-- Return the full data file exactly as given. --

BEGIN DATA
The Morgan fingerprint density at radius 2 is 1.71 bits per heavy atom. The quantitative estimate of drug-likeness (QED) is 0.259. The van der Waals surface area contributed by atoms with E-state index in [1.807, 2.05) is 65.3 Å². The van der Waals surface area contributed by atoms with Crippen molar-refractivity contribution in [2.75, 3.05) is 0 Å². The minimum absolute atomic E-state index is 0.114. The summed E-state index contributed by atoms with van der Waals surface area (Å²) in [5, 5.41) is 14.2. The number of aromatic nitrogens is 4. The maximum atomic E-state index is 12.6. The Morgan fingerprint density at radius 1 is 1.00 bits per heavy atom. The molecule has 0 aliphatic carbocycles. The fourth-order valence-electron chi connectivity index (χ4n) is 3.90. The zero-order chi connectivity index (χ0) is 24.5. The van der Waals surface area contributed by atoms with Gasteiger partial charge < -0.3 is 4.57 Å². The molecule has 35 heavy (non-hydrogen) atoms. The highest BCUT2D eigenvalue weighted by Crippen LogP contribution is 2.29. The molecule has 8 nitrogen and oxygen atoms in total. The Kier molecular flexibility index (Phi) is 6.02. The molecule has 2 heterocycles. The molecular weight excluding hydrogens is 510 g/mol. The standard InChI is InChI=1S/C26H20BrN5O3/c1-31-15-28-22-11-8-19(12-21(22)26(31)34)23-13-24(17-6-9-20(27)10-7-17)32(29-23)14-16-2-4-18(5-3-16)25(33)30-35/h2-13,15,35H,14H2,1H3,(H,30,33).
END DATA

The Morgan fingerprint density at radius 2 is 1.71 bits per heavy atom. The quantitative estimate of drug-likeness (QED) is 0.259. The van der Waals surface area contributed by atoms with E-state index in [1.807, 2.05) is 65.3 Å². The van der Waals surface area contributed by atoms with Crippen molar-refractivity contribution in [2.75, 3.05) is 0 Å². The minimum absolute atomic E-state index is 0.114. The summed E-state index contributed by atoms with van der Waals surface area (Å²) in [5, 5.41) is 14.2. The number of aromatic nitrogens is 4. The maximum atomic E-state index is 12.6. The Morgan fingerprint density at radius 1 is 1.00 bits per heavy atom. The molecule has 0 aliphatic carbocycles. The fourth-order valence-electron chi connectivity index (χ4n) is 3.90. The zero-order chi connectivity index (χ0) is 24.5. The van der Waals surface area contributed by atoms with Gasteiger partial charge < -0.3 is 4.57 Å². The molecule has 35 heavy (non-hydrogen) atoms. The highest BCUT2D eigenvalue weighted by Crippen LogP contribution is 2.29. The molecule has 8 nitrogen and oxygen atoms in total. The Kier molecular flexibility index (Phi) is 6.02. The molecule has 2 heterocycles. The molecular weight excluding hydrogens is 510 g/mol. The standard InChI is InChI=1S/C26H20BrN5O3/c1-31-15-28-22-11-8-19(12-21(22)26(31)34)23-13-24(17-6-9-20(27)10-7-17)32(29-23)14-16-2-4-18(5-3-16)25(33)30-35/h2-13,15,35H,14H2,1H3,(H,30,33).